Here comes Thanksgivukkah
CHARLESTON, W.Va. -- Ellen Slotnick of Charleston pulled out all the stops for Hanukkah, which begins Wednesday evening. A basket of dreidels sat atop a kitchen shelf, while menorahs were placed throughout the home.
The centerpiece of the Slotnick family dinner table? A painted pumpkin was paired with a ceramic turkey holding eight brightly colored candles that took the place of tail feathers.
A ... menurkey.
"I thought it would be fun," Ellen said of the holiday hybrid menorah.
This year marks a once-in-a-lifetime event: Thanksgivukkah.
The term has been woven into recent media coverage of the convergence of Hanukkah and Thanksgiving -- an occasion that hasn't happened in 125 years. It's not set to happen for thousands more.
Joni Deutsch, a student at West Virginia University and a Charleston native, said Hanukkah and Thanksgiving are more alike than the Jewish festival of light's usual perceived counterpart of Christmas.
"Thanksgiving is the Puritans and pilgrims coming over and trying to escape religious persecution," Deutsch said. "And then Hanukkah ... you have the Maccabees fighting to retain their Judaism and as a family staying together and as a tribe staying together."
Hanukkah is an eight-day commemoration of an ancient revolt against Syrians, who attempted to conquer and expand their influence in Jerusalem. The Maccabees -- a Jewish family who fought for independence -- successfully reclaimed the city and its holy temple after decades of fighting.
But the miracle that Hanukkah embodies is that of the temple's holy oil. While it was expected only to last one night, it burned for eight until more oil could be brought to the temple.
Oil-rich foods, such as donuts and latkes (fried potato pancakes) are passed around the table during Hanukkah, said Marc Slotnick, Ellen's husband. Food is an integral part of Jewish holidays, even minor ones like Hanukkah, he said.
"We love to eat. We all love to gather and eat," Marc Slotnick said. "Why do we have a big turkey dinner? It's because it's a way for the family to get together around food."
While the Slotnicks will be celebrating Thanksgiving with Ellen's brother's family, they are hosting a Hanukkah dinner on Friday. Marc has been asking himself an important question in preparation for the meal.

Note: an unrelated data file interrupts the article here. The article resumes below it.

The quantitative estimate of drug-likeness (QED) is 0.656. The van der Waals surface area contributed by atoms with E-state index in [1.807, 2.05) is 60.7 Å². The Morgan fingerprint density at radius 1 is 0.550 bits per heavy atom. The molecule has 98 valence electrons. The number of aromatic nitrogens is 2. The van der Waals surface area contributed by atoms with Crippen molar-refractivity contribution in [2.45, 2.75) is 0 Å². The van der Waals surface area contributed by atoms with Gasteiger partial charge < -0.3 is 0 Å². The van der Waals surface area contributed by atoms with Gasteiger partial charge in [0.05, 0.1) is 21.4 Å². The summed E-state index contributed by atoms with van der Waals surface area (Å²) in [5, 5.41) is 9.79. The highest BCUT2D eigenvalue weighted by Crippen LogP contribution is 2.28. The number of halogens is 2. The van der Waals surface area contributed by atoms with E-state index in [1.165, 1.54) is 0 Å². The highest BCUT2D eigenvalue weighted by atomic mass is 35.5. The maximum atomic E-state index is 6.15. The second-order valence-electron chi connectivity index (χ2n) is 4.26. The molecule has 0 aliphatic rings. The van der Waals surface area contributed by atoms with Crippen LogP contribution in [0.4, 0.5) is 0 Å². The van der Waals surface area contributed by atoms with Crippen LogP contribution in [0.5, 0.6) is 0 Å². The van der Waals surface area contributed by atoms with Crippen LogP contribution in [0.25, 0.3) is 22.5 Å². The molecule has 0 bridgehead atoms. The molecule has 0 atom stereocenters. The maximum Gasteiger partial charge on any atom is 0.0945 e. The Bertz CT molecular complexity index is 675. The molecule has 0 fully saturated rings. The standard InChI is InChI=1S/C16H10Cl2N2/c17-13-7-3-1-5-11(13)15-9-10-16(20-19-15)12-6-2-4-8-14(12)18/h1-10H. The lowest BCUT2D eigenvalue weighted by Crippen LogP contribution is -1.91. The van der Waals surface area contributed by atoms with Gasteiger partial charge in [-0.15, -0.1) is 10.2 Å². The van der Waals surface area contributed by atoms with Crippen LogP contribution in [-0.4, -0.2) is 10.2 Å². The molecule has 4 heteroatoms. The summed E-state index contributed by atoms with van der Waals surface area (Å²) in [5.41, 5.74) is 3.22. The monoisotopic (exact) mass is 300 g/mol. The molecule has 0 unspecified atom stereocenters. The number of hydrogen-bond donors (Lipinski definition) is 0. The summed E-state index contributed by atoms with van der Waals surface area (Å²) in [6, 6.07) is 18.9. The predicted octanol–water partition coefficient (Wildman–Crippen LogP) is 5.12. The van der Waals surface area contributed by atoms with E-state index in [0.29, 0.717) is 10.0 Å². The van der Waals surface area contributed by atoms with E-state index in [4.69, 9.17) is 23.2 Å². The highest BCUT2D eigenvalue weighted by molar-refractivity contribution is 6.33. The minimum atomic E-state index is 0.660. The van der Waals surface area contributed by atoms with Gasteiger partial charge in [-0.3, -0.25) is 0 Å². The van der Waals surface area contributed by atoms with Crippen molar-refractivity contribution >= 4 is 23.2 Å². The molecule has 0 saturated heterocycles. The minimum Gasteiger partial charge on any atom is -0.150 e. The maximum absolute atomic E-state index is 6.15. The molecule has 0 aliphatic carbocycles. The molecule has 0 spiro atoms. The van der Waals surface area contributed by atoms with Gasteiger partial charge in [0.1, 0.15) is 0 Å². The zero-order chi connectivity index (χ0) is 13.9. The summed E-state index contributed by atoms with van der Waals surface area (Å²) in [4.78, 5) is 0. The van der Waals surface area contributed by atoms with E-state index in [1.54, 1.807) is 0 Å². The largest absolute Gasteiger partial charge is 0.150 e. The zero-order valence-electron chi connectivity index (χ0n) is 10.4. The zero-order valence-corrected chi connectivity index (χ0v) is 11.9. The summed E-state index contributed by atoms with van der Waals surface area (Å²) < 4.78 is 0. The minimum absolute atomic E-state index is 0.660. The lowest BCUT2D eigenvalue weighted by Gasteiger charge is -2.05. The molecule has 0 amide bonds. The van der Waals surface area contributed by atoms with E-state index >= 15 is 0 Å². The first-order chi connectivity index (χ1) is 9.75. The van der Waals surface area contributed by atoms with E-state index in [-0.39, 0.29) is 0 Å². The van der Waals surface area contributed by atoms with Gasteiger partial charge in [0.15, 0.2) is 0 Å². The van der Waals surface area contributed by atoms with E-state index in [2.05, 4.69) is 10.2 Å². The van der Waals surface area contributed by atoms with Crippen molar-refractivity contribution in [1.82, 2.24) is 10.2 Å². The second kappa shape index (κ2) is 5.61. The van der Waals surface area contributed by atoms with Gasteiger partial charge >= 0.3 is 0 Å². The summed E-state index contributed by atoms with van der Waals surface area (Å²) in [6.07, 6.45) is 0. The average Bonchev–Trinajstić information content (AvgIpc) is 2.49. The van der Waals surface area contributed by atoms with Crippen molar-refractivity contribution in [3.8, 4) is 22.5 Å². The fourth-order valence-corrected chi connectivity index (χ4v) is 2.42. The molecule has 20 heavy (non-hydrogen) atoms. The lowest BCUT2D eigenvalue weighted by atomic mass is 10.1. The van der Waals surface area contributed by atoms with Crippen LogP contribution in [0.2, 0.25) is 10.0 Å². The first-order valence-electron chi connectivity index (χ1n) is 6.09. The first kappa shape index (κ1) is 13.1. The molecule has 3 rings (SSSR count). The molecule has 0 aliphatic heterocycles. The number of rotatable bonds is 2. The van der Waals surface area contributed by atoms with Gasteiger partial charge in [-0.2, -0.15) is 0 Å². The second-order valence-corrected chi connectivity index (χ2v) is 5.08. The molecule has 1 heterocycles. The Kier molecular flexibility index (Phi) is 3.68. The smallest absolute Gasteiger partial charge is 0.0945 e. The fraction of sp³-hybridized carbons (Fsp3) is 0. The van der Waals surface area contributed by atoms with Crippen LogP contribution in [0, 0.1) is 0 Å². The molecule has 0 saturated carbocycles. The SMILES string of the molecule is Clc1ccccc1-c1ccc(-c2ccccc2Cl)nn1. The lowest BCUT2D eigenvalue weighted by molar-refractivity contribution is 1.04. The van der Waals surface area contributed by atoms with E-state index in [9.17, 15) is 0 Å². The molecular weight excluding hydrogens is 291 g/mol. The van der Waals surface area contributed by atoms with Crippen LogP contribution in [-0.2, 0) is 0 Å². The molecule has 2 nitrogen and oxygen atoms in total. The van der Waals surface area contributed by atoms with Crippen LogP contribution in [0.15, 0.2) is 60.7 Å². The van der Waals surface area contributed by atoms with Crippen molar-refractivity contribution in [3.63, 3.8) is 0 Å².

"How do we combine those traditional Thanksgiving-type foods with traditional Hanukkah foods, or Jewish foods for that matter?" he asked.
The couple has been collecting recipes in hopes of creating some inventive twists on traditional Jewish fare: pumpkin challah (a braided bread eaten on Sabbath and holidays), curried latkes (to appeal to a vegetarian daughter) and challah stuffing.
Deustch said her family's Thanksgiving dinner might take on a Jewish flavor, as well -- replacing mashed potatoes with latkes and having matzo ball soup alongside the turkey.
"That's going to be a great hybrid of food," Deutsch said.
Family is a major focus of Jewish holidays, and Hanukkah is no different. For Deutsch, as well as the Slotnicks, it's not often everyone is able to be together for the holiday. This year's early date is changing that.
Frannie, the Slotnicks' eldest daughter, will be home for the majority of the holiday. With that time off, she and Jennifer -- her younger sister -- won't be on the move as much, the Slotnicks said.
"Between dance and homework ... it can be tough to fit in the menorah lighting," Marc Slotnick said.
For Deutsch, this part of the tradition is most important. Keeping a menorah in her apartment at school, Deutsch said she and her parents traditionally made time to light it together over the phone.
The Slotnicks lit theirs together last year via Skype, Marc said.
The Deutsch family has even made it a priority while traveling, employing do-it-yourself efforts by fashioning a menorah from aluminum foil.
"The problem with bringing candles and a menorah with you through TSA is they'll be like 'What are you doing?'" Deutsch said, laughing.
Sue and Bob Rubenstein, self-described "Tucker County mountain Jews," plan to have a quiet Thanksgiving and Hanukkah celebration with their youngest daughter in their Canaan Valley home.
"For years, the Rubenstein brothers did get together for Thanksgiving," said Sue Rubenstein.
Those family gatherings have become more complex as each family's children have grown, said Bob Rubenstein, Sue's husband. Balancing has become a key priority for the Rubensteins.
"[We] don't try to make this any bigger than it really is," Bob said of Hanukkah and holidays in general. "[We] just enjoy it."
Growing up in a small community, the Rubensteins were struck by the elevated status of Hanukkah in more populated parts of the state. When the family moved to Charleston, Hanukkah "seemed like a bigger deal," Bob Rubenstein said.
"Part of it is because of the commercialization," Bob Rubenstein said. "Back when we were still in Tucker County, it was like: get together and make some potato latkes, play dreidel a little bit, light the candles. But it wasn't something you were thinking year-round, 'Oh I can't wait for Hanukkah next year.'"
"It was really more the spirit of giving and being part of family," Bob Rubenstein said.
Marc Slotnick suggested Hannukah's early appearance might distance it from the Christmas season of which it has become associated.
"Maybe this year it changes Hanukkah into more of a family celebration," Marc Slotnick said. "You don't have that rush to go buy gifts and do all those things you might do in December as everyone's caught up in gift-giving."
Deustch referred to this year's holiday hybrid as "a two-for-one."
"Hanukkah and Thanksgiving, they're the holidays we really try to spend together as a family as much as we can," Deutsch said. "On one day, we will definitely be there with each other."
Reach Rachel Molenda at firstname.lastname@example.org or 304-348-5102.